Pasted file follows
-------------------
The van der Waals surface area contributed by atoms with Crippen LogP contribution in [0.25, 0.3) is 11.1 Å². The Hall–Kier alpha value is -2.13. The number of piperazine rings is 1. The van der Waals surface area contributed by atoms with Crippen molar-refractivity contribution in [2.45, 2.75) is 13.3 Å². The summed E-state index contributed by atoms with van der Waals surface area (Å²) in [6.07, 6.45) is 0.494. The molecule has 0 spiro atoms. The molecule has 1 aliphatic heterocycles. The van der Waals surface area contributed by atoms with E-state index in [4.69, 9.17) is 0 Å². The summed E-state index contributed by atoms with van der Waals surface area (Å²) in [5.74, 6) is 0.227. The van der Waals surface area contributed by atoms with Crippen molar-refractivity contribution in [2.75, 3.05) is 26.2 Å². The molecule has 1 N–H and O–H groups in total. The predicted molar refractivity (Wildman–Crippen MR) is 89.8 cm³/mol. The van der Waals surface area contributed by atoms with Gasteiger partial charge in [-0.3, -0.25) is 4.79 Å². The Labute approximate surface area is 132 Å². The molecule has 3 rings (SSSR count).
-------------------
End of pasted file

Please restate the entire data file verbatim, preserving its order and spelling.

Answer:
The van der Waals surface area contributed by atoms with Crippen LogP contribution in [0.25, 0.3) is 11.1 Å². The Hall–Kier alpha value is -2.13. The number of piperazine rings is 1. The van der Waals surface area contributed by atoms with Crippen molar-refractivity contribution in [2.45, 2.75) is 13.3 Å². The summed E-state index contributed by atoms with van der Waals surface area (Å²) in [6.07, 6.45) is 0.494. The molecule has 0 spiro atoms. The molecule has 1 aliphatic heterocycles. The van der Waals surface area contributed by atoms with E-state index in [4.69, 9.17) is 0 Å². The summed E-state index contributed by atoms with van der Waals surface area (Å²) in [5.74, 6) is 0.227. The van der Waals surface area contributed by atoms with Crippen molar-refractivity contribution in [2.75, 3.05) is 26.2 Å². The molecule has 1 N–H and O–H groups in total. The predicted molar refractivity (Wildman–Crippen MR) is 89.8 cm³/mol. The van der Waals surface area contributed by atoms with Gasteiger partial charge in [-0.3, -0.25) is 4.79 Å². The Labute approximate surface area is 132 Å². The molecule has 3 rings (SSSR count).